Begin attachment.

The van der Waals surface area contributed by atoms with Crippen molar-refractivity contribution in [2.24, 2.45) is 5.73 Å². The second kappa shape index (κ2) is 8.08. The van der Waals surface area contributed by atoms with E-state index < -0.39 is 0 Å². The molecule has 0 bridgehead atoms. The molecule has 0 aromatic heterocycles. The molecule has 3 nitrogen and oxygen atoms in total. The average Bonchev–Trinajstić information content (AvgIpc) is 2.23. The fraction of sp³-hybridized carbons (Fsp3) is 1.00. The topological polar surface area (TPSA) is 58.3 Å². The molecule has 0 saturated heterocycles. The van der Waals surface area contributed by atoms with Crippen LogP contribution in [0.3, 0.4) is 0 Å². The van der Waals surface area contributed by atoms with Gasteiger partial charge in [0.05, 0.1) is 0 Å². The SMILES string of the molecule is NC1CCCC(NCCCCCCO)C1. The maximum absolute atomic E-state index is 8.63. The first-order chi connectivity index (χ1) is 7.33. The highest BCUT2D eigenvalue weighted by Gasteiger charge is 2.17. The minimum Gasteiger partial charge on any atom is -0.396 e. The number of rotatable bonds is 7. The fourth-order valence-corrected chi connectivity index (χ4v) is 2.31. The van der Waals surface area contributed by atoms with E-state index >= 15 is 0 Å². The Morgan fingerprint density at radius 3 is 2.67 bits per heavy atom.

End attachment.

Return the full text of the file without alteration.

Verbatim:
The van der Waals surface area contributed by atoms with Crippen molar-refractivity contribution in [2.24, 2.45) is 5.73 Å². The second kappa shape index (κ2) is 8.08. The van der Waals surface area contributed by atoms with E-state index < -0.39 is 0 Å². The molecule has 0 bridgehead atoms. The molecule has 0 aromatic heterocycles. The molecule has 3 nitrogen and oxygen atoms in total. The average Bonchev–Trinajstić information content (AvgIpc) is 2.23. The fraction of sp³-hybridized carbons (Fsp3) is 1.00. The topological polar surface area (TPSA) is 58.3 Å². The molecule has 0 saturated heterocycles. The van der Waals surface area contributed by atoms with Crippen LogP contribution in [0.3, 0.4) is 0 Å². The van der Waals surface area contributed by atoms with Gasteiger partial charge in [0.05, 0.1) is 0 Å². The SMILES string of the molecule is NC1CCCC(NCCCCCCO)C1. The maximum absolute atomic E-state index is 8.63. The first-order chi connectivity index (χ1) is 7.33. The highest BCUT2D eigenvalue weighted by Gasteiger charge is 2.17. The minimum Gasteiger partial charge on any atom is -0.396 e. The number of rotatable bonds is 7. The fourth-order valence-corrected chi connectivity index (χ4v) is 2.31. The van der Waals surface area contributed by atoms with E-state index >= 15 is 0 Å². The Morgan fingerprint density at radius 3 is 2.67 bits per heavy atom.